See entire Minneapolis Tribune article.
“As soon as the water got too high the women would go out in boats and start paddling around. I remember wishing, when I was young, that I could live down there so I could be right in the mess.”
– A Minneapolis housewife remembering the floods, 1941.
Living in the Bohemian Flats may seem picturesque, but the proximity to the Mississippi River created unique problems. Annual flooding caused many residents to seek shelter on higher land, taking refuge with friends or family. Some even camped in the abandoned Noerenberg Brewery.
Many of the houses did not have foundations and risked floating away in the floods. One family, too large to find temporary lodgings, remained in their home and continued cooking, sleeping, and enjoying the vantage point as the house floated down the street.
As the water retreated, families returned to scoop sand and debris out of their homes, repair any damages, and settle in to begin anew.
“[There is] much poverty and suffering ….Most of the homes so squalid that the word home used in their connection is a bitter irony, [they] are [instead] wretchedly built shanties.” -Josephine McPike, Seven Corners Librarian, 1917.
The Bohemian Flats was home to some of the worst housing conditions in the Twin Cities.
The City of Minneapolis used the land beneath the Washington Avenue Bridge as a city dump after being banned from dumping waste directly into the river. This created hazardous conditions for the residents of the Bohemian Flats, providing the community with an unbearable odor, contaminating drinking water, and causing outbreaks of disease. The city dump occupied this space until 1889; by then, a squalid lifestyle had become associated with the image of the Bohemian Flats.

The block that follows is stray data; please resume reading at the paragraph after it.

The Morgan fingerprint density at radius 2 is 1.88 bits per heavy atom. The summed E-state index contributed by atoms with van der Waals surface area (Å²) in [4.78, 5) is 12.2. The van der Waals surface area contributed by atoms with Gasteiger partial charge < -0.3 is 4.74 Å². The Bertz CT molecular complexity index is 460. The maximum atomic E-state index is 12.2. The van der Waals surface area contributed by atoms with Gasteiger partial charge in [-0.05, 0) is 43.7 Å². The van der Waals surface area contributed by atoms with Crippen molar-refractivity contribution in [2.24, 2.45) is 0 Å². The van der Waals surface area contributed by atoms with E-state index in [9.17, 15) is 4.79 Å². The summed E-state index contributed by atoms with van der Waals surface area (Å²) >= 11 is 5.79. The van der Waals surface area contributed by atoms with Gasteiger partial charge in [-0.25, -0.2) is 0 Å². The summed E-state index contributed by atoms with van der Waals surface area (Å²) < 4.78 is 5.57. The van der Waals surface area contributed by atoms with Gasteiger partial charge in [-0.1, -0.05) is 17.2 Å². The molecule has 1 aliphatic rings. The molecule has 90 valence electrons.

See the entire Diptheria article.
See entire Goodbye Dump article.
See entire “Murder on Bohemia Flats” article.
“Inebriety is common among them, unfortunately too common for the happiness and welfare of their families. The complex conditions of the new life, unemployment, sickness, and the dire rising of the river, bring about in many cases a desperation, resulting only too often in utter intemperance and cruelty.”
-Josephine McPike, Seven Corners Librarian, 1917.
A high crime rate was one of the reasons many people avoided the Bohemian Flats and much of the crime and violence was attributed to excessive alcohol consumption. Even after the breweries closed or relocated in the 1890s, a number of bars remained in close proximity to the neighborhood. Social institutions believed the bars to be a source of temptation for the Slovak immigrants. However, it is likely that the discrimination faced by Slovak immigrants led to damaging stereotypes.
See entire Two Men Badly Slashed article.
See entire Gives Wife Fatal Blows article.
See the Exhibit Pages of Each Panel
- “No Place Like Home”: Remembering the Bohemian Flats
- Navigating Changing Identity in a New Country
- “A Squatter’s Domain”: Life on the Banks of the Mississippi
- “High Waters on River Flats”: Living on the Mississippi River
- “The Laborer’s Lot”: Poverty, Employment, and Social Programs
- “Adieu, River Flats”: The Eviction and Legacy of the Bohemian Flats